The word missa is a form of the word missio, which means "dismissal" in its original context. It was said to the catechumens (those who are preparing for baptism) just before they were dismissed at the end of the first half of the liturgy (the "Mass of the Catechumens", now known as the "Liturgy of the Word"); it was also said to the faithful at the end of the second half of the liturgy (the "Mass of the Faithful", now known as the "Liturgy of the Eucharist").

However, the word missio also means "sending" or "mission". With missio as with many other Latin words ending in "-io" — congregatio, ascensio, religio — the English equivalent is produced simply by adding an "n" to the end — congregation, ascension, religion.

A completely literal translation of "ite, missa est" is "Go, it is the dismissal"; but the phrase means more than that. In the forthcoming translation of the Roman Missal (the book from which the priest prays the Mass), the translation is "Go forth, the Mass is ended". (The Concluding Rites, OM 144) Along with this dismissal, the Church is preparing three variants:
  • "Ite ad Evangelium Domini annuntiandum" ("Go and announce the Gospel of the Lord")
  • "Ite in pace, glorificando vita vestra Dominum" ("Go in peace, glorifying the Lord by your life")
  • "Ite in pace" ("Go in peace")
While the purpose of these additional texts is to emphasize the missionary character of the dismissal (and the Mass in general), the original dismissal text can still be used (whether in Latin or the approved vernacular translation). The problem these texts are trying to solve is that many Catholics do not know about this missionary character. As an alternative solution to using the new texts, proper catechesis of the faithful as to what the original words really mean will enlighten the members of the Church to understand what the mission of the Church is and how that mission belongs to each one of them as well.

So while pragmatically speaking the priest (or deacon) is letting the people know that the liturgy has ended and they are dismissed, there is a far deeper meaning to these words. Pope Benedict XVI spoke to this point in his 2007 Post-Synodal Apostolic Exhortation Sacramentum Caritatis:
These words help us to grasp the relationship between the Mass just celebrated and the mission of Christians in the world. In antiquity, missa simply meant "dismissal." However in Christian usage it gradually took on a deeper meaning. The word "dismissal" has come to imply a "mission." These few words succinctly express the missionary nature of the Church. The People of God might be helped to understand more clearly this essential dimension of the Church's life, taking the dismissal as a starting-point. (n. 51)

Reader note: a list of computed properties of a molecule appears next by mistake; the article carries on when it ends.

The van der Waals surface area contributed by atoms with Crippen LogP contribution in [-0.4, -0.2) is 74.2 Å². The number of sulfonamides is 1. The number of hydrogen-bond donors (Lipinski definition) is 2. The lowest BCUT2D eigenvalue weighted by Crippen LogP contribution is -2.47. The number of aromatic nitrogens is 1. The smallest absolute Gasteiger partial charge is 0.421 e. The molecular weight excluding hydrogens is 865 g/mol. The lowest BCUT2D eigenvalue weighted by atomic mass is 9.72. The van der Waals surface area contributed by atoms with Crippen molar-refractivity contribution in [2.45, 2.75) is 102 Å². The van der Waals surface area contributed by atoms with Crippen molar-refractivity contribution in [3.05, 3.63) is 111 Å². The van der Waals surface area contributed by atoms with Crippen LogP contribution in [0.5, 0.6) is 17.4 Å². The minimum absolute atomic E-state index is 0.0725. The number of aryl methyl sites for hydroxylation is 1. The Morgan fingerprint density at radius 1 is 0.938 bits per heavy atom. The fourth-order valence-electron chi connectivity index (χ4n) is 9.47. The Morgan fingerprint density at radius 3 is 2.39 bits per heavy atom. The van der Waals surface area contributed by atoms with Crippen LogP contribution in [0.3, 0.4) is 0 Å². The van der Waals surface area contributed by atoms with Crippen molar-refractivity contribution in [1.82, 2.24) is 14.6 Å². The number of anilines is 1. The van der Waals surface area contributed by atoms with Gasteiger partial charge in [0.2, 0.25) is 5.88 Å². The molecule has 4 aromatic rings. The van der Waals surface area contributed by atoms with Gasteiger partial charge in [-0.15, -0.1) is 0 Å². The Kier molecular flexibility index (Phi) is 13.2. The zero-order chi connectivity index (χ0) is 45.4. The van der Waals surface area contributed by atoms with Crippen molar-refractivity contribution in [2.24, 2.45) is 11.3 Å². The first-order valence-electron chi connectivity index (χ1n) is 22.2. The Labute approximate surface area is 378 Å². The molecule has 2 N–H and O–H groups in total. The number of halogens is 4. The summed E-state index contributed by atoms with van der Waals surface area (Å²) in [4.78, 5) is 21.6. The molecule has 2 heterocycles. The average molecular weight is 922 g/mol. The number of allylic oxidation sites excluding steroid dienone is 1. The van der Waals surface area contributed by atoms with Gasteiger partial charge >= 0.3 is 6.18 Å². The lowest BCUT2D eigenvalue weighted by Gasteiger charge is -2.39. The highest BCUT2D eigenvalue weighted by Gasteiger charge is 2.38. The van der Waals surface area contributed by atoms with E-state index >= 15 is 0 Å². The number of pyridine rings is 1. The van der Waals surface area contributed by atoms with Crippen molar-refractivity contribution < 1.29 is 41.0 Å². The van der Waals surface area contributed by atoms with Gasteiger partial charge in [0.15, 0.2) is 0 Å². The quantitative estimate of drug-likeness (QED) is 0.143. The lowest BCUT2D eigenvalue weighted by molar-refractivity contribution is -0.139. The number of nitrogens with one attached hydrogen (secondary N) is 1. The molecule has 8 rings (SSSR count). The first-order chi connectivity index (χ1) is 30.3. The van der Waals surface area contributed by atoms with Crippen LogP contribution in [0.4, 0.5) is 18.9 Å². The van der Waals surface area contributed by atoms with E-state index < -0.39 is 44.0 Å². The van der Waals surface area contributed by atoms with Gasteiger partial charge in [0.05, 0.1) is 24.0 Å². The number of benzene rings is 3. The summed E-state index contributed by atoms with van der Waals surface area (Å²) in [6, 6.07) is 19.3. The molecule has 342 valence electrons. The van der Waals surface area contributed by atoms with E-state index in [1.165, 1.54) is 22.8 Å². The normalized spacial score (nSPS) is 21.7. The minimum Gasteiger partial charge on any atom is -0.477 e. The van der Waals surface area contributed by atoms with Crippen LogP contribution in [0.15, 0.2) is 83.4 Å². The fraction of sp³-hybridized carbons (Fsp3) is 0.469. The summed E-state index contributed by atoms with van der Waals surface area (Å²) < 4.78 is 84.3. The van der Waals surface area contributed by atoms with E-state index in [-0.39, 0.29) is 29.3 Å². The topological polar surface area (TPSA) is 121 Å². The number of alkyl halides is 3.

So what is the missionary nature of the Church? In order to understand the Church's mission, we must first understand Jesus' mission. And we'll cover that in the next installment.

May the Lord bless us +, protect us from all evil, and bring us to everlasting life. Amen.

  • "Sacrifice of the Mass", Catholic Encyclopedia [New Advent]
  • OM - Ordo Missae I (English Translation) [USCCB]
  • Sacramentum Caritatis (The Sacrament of Charity), Pope Benedict XVI [Vatican]

Monday, December 15, 2008

Liturgy: Catechesis on the Ordinary Form of the Roman Rite

Update: I changed the domain name of the new blog from '' to ''.

I'm going to be providing a series of posts on the individual parts of the Mass (in the Ordinary Form) at a new blog called Critical Mass. (I'm a sucker for puns.)

There's nothing there yet, but there will be.

I won't be cross-posting (duplicating) the content from Critical Mass here, but I will post links here when new content appears there.

Theology: The Holy Spirit is Love

I'm reading Pope Leo XIII's encyclical on the Holy Spirit, Divinum Illud Munus. He mentions half a dozen times that the Holy Spirit is the Divine Love between the Father and the Son; i.e., that the Holy Spirit is the Person of Love.

Even more, it contains some interesting historical and liturgical information about the Blessed Trinity:
Our predecessor Innocent XII, absolutely refused the petition of those who desired a special festival in honor of God the Father. For, although the separate mysteries connected with the Incarnate Word are celebrated on certain fixed days, yet there is no special feast on which the Word is honored according to His Divine Nature alone. And even the Feast of Pentecost was instituted in the earliest times, not simply to honor the Holy Ghost in Himself, but to commemorate His coming, or His external mission. And all this has been wisely ordained, lest from distinguishing the Persons men should be led to distinguish the Divine Essence. Moreover the Church, in order to preserve in her children the purity of faith, instituted the Feast of the Most Holy Trinity... (Divinum Illud Munus, n. 3)